4. Build an Emergency Fund:
We don’t ever plan for a rainy day (like an accident or even retrenchment) but life does unfortunately happen. Sadly, a lot of people are forced to use the dreaded credit card or even take out a loan to pay themselves out of trouble. This unfortunately just causes financial trouble.
Paying yourself first will build up your emergency fund. If something unplanned happens, your emergency fund will at the very least soften the blow and not put you in heavy debt.
5. Downsize your Lifestyle and Cut Back on your Spending:
Probably one of the tougher ones to do. Peer pressure, great advertising and impulsive behaviour are the often reasons why we buy things that we often don’t need. It’s important to enjoy your money but within reason. First make sure that you can save, cover all your essential costs, and reduce your debt before treating yourself (and not the other way round).
Downsizing your lifestyle doesn’t mean you can’t enjoy your life. It just means that you need to be more disciplined with your purchasing decisions. You might just be surprised how much extra cash you will have available at the end of the month if you do.
6. Save Your Increases and Save for Tomorrow:
Getting an increase is very rewarding but a lot of people tend to upsize their lifestyle. It’s okay to treat yourself occasionally but upsizing your lifestyle will just increase your spending and possibly your debts. Instead of spending your extra cash on new luxuries, why not add extra to your savings so that you can also ‘save for tomorrow’. The more that you pay yourself every month the better for your savings.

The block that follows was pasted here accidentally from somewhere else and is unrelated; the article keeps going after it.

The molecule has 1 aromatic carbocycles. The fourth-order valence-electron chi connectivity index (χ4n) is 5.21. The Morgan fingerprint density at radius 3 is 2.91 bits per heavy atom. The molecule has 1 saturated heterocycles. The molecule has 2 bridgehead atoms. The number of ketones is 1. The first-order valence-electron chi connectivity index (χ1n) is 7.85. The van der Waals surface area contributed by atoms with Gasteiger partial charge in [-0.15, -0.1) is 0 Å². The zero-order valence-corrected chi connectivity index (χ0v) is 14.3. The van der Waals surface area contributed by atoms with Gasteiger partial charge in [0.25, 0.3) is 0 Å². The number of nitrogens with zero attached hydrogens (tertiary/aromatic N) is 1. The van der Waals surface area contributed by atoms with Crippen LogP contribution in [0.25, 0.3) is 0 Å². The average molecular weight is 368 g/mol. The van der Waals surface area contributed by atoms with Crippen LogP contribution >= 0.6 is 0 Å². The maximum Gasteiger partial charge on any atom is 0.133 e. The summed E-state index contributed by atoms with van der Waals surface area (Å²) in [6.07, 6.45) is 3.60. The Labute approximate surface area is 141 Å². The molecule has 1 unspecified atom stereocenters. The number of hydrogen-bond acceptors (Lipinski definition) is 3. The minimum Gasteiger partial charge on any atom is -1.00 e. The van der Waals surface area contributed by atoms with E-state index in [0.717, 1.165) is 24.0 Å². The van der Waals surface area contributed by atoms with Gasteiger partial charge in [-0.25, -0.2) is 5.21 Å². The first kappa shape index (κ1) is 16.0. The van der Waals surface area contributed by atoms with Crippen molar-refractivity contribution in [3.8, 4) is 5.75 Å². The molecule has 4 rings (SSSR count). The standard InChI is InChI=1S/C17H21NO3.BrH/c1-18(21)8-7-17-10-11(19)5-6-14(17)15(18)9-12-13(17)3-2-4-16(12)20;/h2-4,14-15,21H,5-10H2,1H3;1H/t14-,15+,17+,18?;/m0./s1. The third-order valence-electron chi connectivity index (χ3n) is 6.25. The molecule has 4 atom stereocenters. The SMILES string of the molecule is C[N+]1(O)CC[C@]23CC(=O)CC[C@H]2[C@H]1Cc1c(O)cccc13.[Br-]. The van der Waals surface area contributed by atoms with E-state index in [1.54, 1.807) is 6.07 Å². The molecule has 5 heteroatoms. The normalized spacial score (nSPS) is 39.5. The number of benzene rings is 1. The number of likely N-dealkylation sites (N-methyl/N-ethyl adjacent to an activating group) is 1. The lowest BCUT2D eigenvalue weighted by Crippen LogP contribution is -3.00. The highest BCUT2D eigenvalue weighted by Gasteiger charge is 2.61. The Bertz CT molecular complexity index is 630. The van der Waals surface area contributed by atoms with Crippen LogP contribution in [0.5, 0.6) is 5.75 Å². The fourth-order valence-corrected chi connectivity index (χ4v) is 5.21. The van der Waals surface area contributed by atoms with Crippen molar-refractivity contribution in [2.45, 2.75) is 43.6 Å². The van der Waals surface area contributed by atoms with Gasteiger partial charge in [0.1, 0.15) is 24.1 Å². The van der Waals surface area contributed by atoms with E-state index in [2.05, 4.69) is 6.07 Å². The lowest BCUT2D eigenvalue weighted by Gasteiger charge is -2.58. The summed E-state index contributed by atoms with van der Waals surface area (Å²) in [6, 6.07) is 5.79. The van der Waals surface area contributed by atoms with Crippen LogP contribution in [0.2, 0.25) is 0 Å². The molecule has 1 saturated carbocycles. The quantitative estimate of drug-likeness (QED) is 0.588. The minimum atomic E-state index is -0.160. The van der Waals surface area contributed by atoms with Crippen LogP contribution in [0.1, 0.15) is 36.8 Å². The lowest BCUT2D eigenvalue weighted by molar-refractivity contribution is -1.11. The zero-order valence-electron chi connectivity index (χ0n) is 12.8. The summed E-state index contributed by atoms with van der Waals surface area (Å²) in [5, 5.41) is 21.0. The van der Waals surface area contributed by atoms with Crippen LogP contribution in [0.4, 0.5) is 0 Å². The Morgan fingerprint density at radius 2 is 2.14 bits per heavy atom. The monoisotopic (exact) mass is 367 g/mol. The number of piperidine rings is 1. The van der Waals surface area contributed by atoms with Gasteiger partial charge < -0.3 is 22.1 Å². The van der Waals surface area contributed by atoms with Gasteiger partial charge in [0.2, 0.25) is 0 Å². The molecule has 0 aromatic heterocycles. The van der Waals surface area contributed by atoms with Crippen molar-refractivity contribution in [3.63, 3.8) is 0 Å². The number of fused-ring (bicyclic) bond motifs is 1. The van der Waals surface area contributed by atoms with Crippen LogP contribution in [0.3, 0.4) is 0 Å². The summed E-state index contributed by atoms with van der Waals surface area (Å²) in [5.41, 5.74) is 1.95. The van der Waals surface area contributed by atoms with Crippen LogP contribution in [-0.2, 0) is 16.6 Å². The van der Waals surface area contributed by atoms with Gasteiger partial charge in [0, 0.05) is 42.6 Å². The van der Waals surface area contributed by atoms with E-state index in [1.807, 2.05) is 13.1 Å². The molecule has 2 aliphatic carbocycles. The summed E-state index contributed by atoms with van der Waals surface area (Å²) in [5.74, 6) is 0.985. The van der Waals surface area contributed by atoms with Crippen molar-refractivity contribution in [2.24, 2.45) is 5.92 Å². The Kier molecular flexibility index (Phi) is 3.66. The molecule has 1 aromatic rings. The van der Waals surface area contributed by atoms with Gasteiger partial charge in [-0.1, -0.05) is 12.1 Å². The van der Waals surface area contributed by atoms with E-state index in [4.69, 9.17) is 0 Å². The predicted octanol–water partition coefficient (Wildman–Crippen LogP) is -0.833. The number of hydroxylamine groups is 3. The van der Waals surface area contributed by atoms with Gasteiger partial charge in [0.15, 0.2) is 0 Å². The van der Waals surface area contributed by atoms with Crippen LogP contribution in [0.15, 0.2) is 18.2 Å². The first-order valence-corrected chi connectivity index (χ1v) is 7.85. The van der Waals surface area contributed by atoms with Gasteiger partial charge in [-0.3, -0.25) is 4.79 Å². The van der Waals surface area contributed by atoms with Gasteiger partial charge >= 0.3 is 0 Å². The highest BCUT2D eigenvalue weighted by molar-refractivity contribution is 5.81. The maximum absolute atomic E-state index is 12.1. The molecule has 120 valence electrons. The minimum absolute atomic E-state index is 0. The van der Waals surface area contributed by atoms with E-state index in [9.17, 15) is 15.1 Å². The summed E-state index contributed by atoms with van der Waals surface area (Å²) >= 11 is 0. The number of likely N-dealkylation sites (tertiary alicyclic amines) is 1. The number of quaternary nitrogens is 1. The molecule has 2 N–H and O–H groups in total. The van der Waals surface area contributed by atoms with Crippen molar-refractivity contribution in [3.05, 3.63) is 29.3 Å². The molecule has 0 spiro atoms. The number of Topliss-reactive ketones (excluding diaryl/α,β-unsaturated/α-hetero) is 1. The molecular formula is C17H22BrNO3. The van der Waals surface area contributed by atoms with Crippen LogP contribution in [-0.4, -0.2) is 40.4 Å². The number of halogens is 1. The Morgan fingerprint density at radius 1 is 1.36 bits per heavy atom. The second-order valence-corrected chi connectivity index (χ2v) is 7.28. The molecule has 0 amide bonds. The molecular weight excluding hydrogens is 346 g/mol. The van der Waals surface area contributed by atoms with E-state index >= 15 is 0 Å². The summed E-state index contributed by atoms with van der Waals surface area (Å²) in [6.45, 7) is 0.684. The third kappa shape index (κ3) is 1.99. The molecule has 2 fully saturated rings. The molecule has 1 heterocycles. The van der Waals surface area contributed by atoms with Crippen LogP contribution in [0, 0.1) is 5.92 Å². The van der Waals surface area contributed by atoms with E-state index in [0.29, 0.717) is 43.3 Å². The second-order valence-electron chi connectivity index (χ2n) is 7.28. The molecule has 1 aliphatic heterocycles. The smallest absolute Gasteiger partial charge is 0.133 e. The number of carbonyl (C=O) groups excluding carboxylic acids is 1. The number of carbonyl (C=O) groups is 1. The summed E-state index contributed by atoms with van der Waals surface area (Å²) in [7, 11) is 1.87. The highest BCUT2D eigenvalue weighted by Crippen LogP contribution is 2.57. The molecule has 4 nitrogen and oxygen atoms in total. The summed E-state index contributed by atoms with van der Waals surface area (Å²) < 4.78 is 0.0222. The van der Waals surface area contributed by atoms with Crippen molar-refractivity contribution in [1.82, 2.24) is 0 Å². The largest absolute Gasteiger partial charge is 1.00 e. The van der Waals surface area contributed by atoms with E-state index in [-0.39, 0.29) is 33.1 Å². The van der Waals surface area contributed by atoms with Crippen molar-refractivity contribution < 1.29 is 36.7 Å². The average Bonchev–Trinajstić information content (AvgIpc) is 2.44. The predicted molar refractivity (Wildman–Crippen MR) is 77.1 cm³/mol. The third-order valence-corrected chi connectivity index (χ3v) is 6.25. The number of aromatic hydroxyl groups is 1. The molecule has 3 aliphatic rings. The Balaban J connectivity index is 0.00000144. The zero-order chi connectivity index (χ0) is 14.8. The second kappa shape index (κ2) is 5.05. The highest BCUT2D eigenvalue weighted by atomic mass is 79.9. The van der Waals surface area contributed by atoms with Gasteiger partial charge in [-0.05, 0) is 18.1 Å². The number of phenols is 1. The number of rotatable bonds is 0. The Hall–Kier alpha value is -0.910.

Once you have saved at least double your salary, you will have a nice ‘safety net’ to help you with any future emergencies. When you hit this mark, either continue adding more or look at spending this extra cash on long-term investments (like shares or a retirement annuity) to ‘save for tomorrow’.
According to a survey from CareerBuilder.com, nearly eight out of 10 workers (78%) live pay-cheque to pay-cheque. It’s a very scary statistic – especially if you’re part of it. These 6 steps can help you to turn your situation around and get into the 22% group who are financially secure. Of course, earning a high salary is great, but what will ultimately secure your financial health is your self-discipline and control that you have of your money.
If you want to learn valuable advice and easy techniques to become financially independent, then this year’s Professional Administrators and Secretaries Conference South Africa (PACSA) is an event you shouldn’t miss! A financial expert will be discussing practical tips and advice that administrators can realistically apply to save extra cash at South Africa’s annual premier secretaries and administrators event. All speakers are experts in their field, and their invaluable advice will help you with your professional development. PACSA 2018 will be held on 22-24 August 2018 at Sun City and is endorsed OPSA.